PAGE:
Zimbabwe being buffeted by its worst crisis

In this file photo taken on November 12, 2019 Customers, some of whom slept overnight in the queue, wait outside a bank the release of a new Zimbabwean currency in Harare on November 12, 2019. Zimbabwe is buffeted by its worst economic crisis in over a decade including scarcity of basics like the staple cornmeal, galloping prices of basic goods as the value of Zimbabwean dollars continues to fast depreciate. (AFP)
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Updated 29 June 2020

Zimbabwe being buffeted by its worst crisis

  • On Wednesday, the price of fuel in the country soared by up to 152 percent

HARARE: A Zimbabwean shopper in a Harare supermarket shook his head, grumbling as he returned a loaf of bread to a rack after finding the price had jumped by a third and he could no longer afford it.

Nearby, a more than a kilometer-long queue of cars waited for petrol at an empty fuel station in the hope it would receive a delivery.

Zimbabwe is being buffeted by its worst economic crisis in over a decade, including scarcity of basics like fuel and cornmeal.

Prices of basic goods gallop every week as the value of the Zimbabwean dollar continues to tumble, pushing official annual inflation to 785.6 percent in April.

Poverty is deepening among the majority of the population — UN aid agencies say some 7.7 million people, or half of the population, require food assistance.

A loaf of bread went up 36 percent last month and last week a 10-kilo sack of cornmeal jumped 30 percent.

On Wednesday, the price of fuel soared by up to 152 percent. A similar rise in January 2019 sparked countrywide demonstrations in which at least 17 people were killed.

“Things cannot continue this way. These people should just admit they have failed,” said Harare resident Timothy Bhaureni, referring to President Emmerson Mnangagwa’s government.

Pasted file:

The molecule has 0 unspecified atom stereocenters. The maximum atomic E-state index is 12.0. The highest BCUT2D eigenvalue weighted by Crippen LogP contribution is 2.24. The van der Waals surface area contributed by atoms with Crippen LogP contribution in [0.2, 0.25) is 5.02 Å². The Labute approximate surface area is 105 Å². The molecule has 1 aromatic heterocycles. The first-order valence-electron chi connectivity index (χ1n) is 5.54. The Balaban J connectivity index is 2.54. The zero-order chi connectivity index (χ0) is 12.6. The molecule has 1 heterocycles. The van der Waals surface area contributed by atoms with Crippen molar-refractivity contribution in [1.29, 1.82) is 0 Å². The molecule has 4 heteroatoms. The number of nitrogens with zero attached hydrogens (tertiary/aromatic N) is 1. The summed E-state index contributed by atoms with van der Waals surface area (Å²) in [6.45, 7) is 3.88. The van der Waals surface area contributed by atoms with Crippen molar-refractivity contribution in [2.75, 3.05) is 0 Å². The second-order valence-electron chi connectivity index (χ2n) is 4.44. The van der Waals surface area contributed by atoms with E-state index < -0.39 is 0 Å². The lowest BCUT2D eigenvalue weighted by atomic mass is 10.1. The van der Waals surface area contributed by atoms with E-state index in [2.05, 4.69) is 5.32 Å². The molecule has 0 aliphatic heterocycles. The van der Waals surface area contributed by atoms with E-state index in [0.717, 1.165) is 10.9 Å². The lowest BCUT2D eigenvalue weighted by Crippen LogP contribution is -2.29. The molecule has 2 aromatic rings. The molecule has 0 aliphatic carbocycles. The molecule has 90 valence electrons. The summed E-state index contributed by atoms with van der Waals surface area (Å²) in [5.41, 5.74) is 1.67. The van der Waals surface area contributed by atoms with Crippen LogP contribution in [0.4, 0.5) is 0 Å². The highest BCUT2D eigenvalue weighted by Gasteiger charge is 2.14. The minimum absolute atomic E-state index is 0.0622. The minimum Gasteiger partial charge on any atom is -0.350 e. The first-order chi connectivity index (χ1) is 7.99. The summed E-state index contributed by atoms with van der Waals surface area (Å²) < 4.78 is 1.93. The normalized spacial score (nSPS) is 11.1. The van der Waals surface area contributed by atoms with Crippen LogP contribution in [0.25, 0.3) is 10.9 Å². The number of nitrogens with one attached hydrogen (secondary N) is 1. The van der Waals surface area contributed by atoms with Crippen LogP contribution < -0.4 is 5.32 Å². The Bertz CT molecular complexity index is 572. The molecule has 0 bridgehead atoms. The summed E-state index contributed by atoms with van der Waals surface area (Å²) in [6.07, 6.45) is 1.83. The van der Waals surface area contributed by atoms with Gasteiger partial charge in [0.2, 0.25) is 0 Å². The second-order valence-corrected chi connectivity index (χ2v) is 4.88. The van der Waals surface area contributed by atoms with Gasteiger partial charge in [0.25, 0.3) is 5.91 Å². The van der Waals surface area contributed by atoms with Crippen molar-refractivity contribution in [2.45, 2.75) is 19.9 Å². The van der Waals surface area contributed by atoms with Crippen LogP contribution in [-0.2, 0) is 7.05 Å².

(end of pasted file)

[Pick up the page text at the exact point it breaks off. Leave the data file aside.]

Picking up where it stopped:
Mnangagwa, who took power in 2017 following a military coup pledging to revive the moribund economy, now blames the economic malaise on unnamed “political detractors.”

“We are witnessing a relentless attack on our currency and the economy in general through exorbitant pricing models,” Mnangagwa told his ZANU-PF party’s politburo on June 10.

In a dramatic move, and adding confusion to an already restless population, the government on Friday night suspended all mobile money transactions, the most widely used platform to make and receive payments in the crisis-ridden country.

It took the decision “to deal with malpractice, criminality and economic sabotage.”

But in a notice, the largest operator EcoCash, defied the order, urging its more than 10 million users to continue transacting.

The hardship and chaos has spurred discontent among ordinary people.

University of Zimbabwe’s political scientist Eldred Masunungure said the situation “points to volatility in the country, a comprehensively volatile situation both politically and in the economy where it’s very visible as it affects the livelihoods of the vast majority of the people.”

“Nothing points to stability, but I don’t want to overstate this because we have reached this crossroads many times before and the country has not collapsed.”

“The default position in the country is one of instability. It appears like the new normal,” he said.